Countryside charities in Wales and England have questioned the role of water regulators on both sides of the border.
CPRW; The Welsh Countryside Charity, CPRE; The English Countryside Charity, and UK rivers charity, River Action, say that there are many questions for water and environment regulators, Natural Resources Wales (NRW) and the English Environment Agency (EA) to answer about our rivers.
There have been countless stories recently about the dire state of rivers in England and Wales from water companies pumping untreated sewage into rivers. But in rural areas, industrialised farm factories have a large part to play in the severe decline in fresh-water ecology – which will affect our precious rivers for generations.
CPRW have repeatedly called for action from NRW, Local Authority Planning departments and the Welsh Government to take action to prevent the cumulative environmental impact of huge Intensive Poultry Units (IPUs).
Dr Christine Hugh-Jones from CPRW says that NRW have been assessing IPU planning applications with outdated set of guidelines.
“Until very recently, NRW were effectively measuring IPU applications on a set of guidelines, ignoring known phosphate risks. These should not have been used for several years. Now that the Welsh Government plans to reduced nitrate-spreading allowances below those spelt out in past planning permissions, many intensive poultry farmers will not have enough land for their manure.” said Hugh-Jones.
“CPRW hopes the Welsh Minister will consider introducing legal phosphate limits, too” she added.
What hope for our Welsh Rivers?
In the recent BBC Paul Whitehouse series, ‘Our Troubled Waters’, Sharon Hammond, county Chair of NFU Cymru for Brecon and Radnor, and operator of a 120,000 chicken IPU contracted with Avara, on the river Ithon told Paul Whitehouse “Anything we apply to the ground is not allowed to be less than three meters from the river…” She showed Paul the demarcation of where they had been spreading the phosphate-rich slurry. Paul remarked ‘You see, that seems quite close to me…’. The trouble is, it is far too close. The Welsh Government regulations say no spreading should take place within TEN meters of a water-course.
Dr Hugh-Jones asks what hope is there for our rivers?
“If Natural Resources Wales are expecting farms to self-regulate but even their leaders don’t know what the regulations are, what hope is there for our rivers!?
“If NRW don’t have the capacity to regularly inspect farms and enforce regulations properly, then what is the point of having them in this role? Are they getting the right support from the Welsh Government? added Hugh-Jones.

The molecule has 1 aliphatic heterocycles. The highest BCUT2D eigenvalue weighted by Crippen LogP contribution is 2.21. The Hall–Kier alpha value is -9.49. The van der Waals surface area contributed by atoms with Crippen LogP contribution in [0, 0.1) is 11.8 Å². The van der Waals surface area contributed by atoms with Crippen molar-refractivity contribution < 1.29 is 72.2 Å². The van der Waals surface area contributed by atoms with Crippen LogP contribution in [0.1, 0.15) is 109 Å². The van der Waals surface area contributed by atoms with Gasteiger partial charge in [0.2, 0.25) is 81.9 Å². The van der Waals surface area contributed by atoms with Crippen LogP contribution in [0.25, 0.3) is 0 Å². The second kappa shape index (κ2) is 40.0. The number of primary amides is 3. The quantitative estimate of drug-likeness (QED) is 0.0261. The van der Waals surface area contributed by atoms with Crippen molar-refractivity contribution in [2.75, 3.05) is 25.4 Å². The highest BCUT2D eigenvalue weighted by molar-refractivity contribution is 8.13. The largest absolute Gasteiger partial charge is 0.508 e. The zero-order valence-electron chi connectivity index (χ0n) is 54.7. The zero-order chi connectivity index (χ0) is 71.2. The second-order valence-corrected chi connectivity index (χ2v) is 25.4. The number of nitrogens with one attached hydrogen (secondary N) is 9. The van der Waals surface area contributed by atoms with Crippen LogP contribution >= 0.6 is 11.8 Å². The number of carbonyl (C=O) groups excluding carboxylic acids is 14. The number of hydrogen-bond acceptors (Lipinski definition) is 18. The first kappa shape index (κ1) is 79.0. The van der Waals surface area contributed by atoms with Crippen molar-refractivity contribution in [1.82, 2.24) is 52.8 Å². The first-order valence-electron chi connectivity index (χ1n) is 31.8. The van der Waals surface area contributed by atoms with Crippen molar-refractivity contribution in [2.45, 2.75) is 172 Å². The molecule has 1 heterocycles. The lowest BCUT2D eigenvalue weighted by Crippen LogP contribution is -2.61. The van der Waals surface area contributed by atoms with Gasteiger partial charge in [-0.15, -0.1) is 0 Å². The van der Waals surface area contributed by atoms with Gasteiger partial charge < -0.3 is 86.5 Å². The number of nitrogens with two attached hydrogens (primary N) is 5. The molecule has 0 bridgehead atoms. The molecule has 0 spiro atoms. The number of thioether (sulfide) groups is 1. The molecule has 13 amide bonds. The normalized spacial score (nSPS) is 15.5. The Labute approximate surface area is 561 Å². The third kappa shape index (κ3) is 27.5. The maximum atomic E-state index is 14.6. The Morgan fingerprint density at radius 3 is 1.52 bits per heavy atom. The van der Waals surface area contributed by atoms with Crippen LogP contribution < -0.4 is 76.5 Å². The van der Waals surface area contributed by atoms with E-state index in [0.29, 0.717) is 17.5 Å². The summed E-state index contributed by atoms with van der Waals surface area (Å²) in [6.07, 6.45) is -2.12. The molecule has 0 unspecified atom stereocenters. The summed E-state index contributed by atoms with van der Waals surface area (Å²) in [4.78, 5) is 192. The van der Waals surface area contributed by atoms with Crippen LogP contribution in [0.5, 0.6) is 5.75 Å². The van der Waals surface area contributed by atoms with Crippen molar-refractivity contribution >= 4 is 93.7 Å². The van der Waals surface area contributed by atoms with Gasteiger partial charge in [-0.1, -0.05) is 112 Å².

In England the Environment Agency has also been stretched too thin and is under resourced in both qualified people and funding, says Andrew McRobb of CPRE Herefordshire.
“In talking with EA operatives, they have told us that pay rates are so low they cannot retain or recruit enough staff. Whilst the will of current staff is evident, the ability to deliver meaningful environmental protection is lacking.
“The English Farming Rules for Water are not being enforced and as a result we continue to add 3,000 tonnes of phosphate within Herefordshire in excess of crop needs every single year. This is a catastrophe that must stop if we stand any chance of improving water quality within our catchment.
“In theory the EA has many powers including prosecution and civil sanction but neither of these have been effectively used in the catchment during the last 10 years. A policy of voluntary action and encouragement has not stemmed the tide of nutrient pollution.
“In Scotland on the river Ayr the EA equivalent has been successful in getting farmers from 34% compliant with regulations to 99% compliant by monthly inspections. This would be a good starting point for the Wye Catchment. Resources are once again cited as why this cannot happen but why not seek outside help to provide volunteer inspectors on a trial basis for a small catchment? Too often we are told why actions cannot take place but there is no focus on what could be possible.
Sea change is necessary if we stand any chance of saving the catchment from a eutrophication tipping point.”
Charles Watson, Founder & Chair at River Action, says that the regulators have been asleep at the wheel.
“When the eventual public enquiry into the pollution of one of Britain’s most iconic rivers takes place, the industrial scale dumping of manure across the Wye Catchment by the intensive livestock industry will clearly be cited as the prime cause of this magnificent river’s tragic decline. However, the prime conclusion of any such exercise will be the scandal of how this was ever allowed to happen in the first place.
“Our environmental regulators on both sides of the border have basically been asleep at the wheel’s as one of Europe’s largest single concentrations of intensive poultry production has been allowed to be assembled in a highly “protected” river catchment over such an incredibly short period of time. Both NRW and the EA have serious questions to answer”, said Watson.
Of course, the Wye runs from its Welsh headwaters into England then back into Wales with its catchment area under two different national regimes. CPRW volunteers working together with Dr Alison Caffyn in Herefordshire have produced a new, interactive Wye catchment poultry map illustrating the sheer number and densities of IPUs. All of these received Local Planning Authority approval following advice from our national environment protection agencies. Did none of these statutory organisations do any sums? With nearly 25 million chickens within the catchment area, is there any hope for the Wye?